Mumbai / New Delhi: In a week that India’s biggest mobile phone service company by customers, Bharti Airtel Ltd, expects to make key progress in its merger discussions with MTN Group Ltd, the New Delhi-headed firm’s senior management tried to assuage concerns of investors with large holdings of its shares, which have shed some 7% in value since the two sides announced they had started talks late last Monday.
According to one investment manager, who spoke on phone with a senior Bharti Airtel executive with close knowledge of the merger talks, the Indian firm’s top management agreed there will be short-term pain in the deal to acquire or merge Africa’s biggest wireless services firm on account of multi-billion debt and interest thereupon, but financing structures are available to quickly get out of such high-cost situations.
For instance, Bharti Airtel could merge with MTN and then take the combined company to a US equity listing to raise capital to repay debt, or refinance the debt through low-cost bonds or other forms of debt from Western markets or lenders. With a fast-growing customer base of some 130 million that would rank the merged entity among the Top 5 global mobile phone service firms and more than $3 billion (about Rs12,000 crore) net profits on revenues topping $17 billion, the Bharti Airtel executive argued, both equity and debt options could be easily tapped, according to the investment manager who declined to be identified.
Mint could not independently confirm the firm was exploring such options. A Bharti Airtel spokesperson declined comment.
The attempts by Bharti Airtel, India’s third-ranked listed company by market capitalization, to reassure investors come on the heels of the company’s valuation dropping $3.33 billion between 5 May, the day it announced it was talking with MTN, and Monday.
Another person close to the transaction told Mint on Friday that the company had been offered “billions of dollars” in debt. The Financial Times, which first reported the talks, said Bharti Airtel had lined up $12 billion in debt funds from lenders including Standard Chartered Bank Plc. and Goldman Sachs and Co.
On Monday, Dow Jones newswire, quoting two unnamed people, said Bharti Airtel has contacted West Asian sovereign wealth funds in a search for additional cash to back its bid for a majority stake in MTN.
Some analysts and industry experts have begun questioning post-merger synergies between the two sides. “The companies have disjointed geographical presence,” Yogesh Kirve, telecom analyst at Anand Rathi Securities Ltd, wrote in a note dated Friday. “(With) Bharti’s India strategy not being focused on handsets, we don’t see economies of scale from bulk handset procurement to be of great benefit.” Similarly, benefits from bulk purchase of infrastructure equipment also will be limited, the analyst said.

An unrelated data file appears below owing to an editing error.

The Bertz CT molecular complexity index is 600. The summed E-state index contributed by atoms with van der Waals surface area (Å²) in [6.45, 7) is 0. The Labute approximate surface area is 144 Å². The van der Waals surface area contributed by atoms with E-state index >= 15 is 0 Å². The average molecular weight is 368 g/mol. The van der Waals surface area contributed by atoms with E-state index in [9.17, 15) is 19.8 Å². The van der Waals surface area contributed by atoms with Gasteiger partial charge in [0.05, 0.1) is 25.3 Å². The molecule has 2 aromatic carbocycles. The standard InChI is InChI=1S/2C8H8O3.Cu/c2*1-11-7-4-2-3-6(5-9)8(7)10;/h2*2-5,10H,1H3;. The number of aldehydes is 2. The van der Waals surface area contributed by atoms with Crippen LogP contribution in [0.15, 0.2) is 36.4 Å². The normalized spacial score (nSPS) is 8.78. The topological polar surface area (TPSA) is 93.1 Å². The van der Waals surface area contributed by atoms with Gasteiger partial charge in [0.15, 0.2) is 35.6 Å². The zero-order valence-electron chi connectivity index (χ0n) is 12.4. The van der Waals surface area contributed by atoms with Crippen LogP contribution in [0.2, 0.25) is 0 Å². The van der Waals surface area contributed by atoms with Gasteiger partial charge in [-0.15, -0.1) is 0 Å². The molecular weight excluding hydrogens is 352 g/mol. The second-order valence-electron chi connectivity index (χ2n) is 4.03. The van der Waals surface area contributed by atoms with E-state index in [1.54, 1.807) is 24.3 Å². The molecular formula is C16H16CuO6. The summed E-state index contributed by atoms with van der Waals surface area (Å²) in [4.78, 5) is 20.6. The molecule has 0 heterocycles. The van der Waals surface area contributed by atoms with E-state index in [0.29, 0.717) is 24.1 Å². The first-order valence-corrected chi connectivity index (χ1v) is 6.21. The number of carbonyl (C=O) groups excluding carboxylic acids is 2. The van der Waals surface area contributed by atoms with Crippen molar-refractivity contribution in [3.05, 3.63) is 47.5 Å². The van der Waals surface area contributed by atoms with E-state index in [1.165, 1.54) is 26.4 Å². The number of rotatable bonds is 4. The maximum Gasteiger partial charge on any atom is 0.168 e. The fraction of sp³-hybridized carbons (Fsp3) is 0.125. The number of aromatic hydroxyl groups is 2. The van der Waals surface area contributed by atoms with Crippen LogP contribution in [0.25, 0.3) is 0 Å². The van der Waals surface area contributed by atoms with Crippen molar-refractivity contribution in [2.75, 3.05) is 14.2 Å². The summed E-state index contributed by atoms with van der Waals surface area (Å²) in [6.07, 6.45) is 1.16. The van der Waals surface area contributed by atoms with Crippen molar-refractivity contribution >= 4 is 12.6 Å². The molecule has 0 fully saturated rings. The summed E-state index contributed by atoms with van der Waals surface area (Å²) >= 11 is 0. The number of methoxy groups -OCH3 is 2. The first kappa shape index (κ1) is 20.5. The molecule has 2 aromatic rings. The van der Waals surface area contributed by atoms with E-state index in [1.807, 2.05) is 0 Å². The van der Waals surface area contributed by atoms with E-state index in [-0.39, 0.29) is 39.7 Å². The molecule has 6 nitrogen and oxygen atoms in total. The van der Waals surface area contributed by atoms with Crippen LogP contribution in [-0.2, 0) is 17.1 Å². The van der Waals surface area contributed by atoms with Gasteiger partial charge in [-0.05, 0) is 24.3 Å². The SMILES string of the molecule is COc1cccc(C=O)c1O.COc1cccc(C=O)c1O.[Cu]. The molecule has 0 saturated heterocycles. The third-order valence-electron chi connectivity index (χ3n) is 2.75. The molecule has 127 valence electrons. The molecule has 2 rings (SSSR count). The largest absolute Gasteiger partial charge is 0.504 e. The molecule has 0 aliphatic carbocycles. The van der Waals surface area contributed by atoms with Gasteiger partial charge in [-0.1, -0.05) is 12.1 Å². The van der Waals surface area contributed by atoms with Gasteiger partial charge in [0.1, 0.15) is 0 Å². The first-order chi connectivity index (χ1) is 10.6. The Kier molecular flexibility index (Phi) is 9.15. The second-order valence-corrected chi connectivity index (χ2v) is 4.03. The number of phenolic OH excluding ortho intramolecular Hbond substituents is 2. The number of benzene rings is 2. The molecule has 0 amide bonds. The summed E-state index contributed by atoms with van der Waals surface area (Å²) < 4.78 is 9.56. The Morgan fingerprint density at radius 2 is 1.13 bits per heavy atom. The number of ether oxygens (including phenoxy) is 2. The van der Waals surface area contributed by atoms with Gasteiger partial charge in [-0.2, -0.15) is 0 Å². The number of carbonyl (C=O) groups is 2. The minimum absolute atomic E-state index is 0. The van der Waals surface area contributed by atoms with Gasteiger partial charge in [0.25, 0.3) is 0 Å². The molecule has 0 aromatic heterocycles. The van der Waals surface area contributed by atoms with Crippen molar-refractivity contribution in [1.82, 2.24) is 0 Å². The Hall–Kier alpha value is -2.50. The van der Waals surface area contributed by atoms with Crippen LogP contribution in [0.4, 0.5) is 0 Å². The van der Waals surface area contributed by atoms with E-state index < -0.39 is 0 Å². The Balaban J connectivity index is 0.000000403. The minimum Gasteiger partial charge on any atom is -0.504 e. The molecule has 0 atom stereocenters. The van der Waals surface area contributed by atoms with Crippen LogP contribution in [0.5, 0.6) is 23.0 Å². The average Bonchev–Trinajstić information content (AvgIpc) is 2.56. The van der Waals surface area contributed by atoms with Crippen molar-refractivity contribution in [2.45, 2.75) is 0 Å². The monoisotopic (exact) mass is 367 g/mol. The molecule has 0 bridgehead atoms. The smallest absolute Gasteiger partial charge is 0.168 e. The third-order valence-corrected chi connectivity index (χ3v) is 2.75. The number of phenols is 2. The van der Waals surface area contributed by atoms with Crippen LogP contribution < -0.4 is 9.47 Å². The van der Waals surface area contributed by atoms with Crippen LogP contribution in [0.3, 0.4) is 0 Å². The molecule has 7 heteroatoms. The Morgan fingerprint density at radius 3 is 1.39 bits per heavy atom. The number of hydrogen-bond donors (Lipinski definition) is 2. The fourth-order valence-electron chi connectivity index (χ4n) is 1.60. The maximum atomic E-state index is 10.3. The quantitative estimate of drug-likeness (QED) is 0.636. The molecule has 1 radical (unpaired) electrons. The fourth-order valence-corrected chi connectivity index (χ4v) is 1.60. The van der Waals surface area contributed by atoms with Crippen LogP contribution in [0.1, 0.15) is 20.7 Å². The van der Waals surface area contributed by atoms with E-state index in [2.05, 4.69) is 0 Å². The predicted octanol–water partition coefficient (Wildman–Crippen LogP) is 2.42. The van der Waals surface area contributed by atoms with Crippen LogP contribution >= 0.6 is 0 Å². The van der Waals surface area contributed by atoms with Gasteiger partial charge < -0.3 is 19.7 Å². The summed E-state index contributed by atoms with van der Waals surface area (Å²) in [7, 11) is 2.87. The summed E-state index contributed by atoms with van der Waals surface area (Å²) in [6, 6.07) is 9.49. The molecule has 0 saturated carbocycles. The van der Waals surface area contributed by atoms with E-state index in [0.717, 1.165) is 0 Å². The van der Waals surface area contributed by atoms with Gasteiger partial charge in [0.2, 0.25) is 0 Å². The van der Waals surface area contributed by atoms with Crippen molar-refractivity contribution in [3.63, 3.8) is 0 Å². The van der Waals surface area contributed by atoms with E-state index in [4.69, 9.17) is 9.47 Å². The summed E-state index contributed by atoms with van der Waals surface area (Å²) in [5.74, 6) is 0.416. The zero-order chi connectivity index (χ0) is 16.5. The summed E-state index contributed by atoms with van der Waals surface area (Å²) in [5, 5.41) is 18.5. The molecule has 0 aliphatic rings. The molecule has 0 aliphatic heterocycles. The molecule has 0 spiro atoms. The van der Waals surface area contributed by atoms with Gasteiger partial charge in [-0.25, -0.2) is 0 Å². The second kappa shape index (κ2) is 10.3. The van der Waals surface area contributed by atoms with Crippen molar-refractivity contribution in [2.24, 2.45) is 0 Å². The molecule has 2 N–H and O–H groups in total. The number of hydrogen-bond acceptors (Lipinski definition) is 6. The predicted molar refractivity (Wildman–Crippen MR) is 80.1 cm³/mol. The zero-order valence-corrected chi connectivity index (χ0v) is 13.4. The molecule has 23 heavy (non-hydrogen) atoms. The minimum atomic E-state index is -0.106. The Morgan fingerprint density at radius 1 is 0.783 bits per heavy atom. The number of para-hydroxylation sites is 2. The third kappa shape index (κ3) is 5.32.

If two phone operators in the same service area merge, there are synergies and benefits that accrue out of common phone networks, or even a combined sales and marketing operations. In Bharti Airtel-MTN’s case, there are no such obvious synergies.
Further, with profit after tax or PAT of $1.58 billion on revenues of $9.62 billion for MTN, the upside from cost-cutting and enhanced revenues is limited. “With PAT margins of around 17%, MTN is definitely not a turnaround candidate,” said an analyst, who is not authorized to give media interviews, implying a buyout or merger will not come cheap. Earlier on Monday, Emirates Telecommunications Corp. or Etisalat, the United Arab Emirates’ biggest phone company, said it’s evaluating MTN as a potential takeover target.
“Any price between $21 to $23.8 per MTN share is fine, but with more aggressive bidders it could go further up, and make it very tough for Bharti to pull if off,” said a Mumbai-based financial analyst, who, too, did not wish to be named.
Exploring international markets for future growth has been on Bharti’s agenda in recent years. Since December 2006, the company has made unsuccessful bids for a mobile licence in Bhutan and Saudi Arabia, apart from showing interest a 51% stake in Telkom Kenya Ltd in June last year, which was ultimately won by Vodafone Group Plc.
Shares of Bharti Airtel closed at Rs837.95 each on Monday, while MTN shares ended trades at Rand 15,900 boosting the value of the Johannesburg firm to $38.56 billion.
Abeer Allam and Mahmoud Kassem of Bloomberg contributed to this story.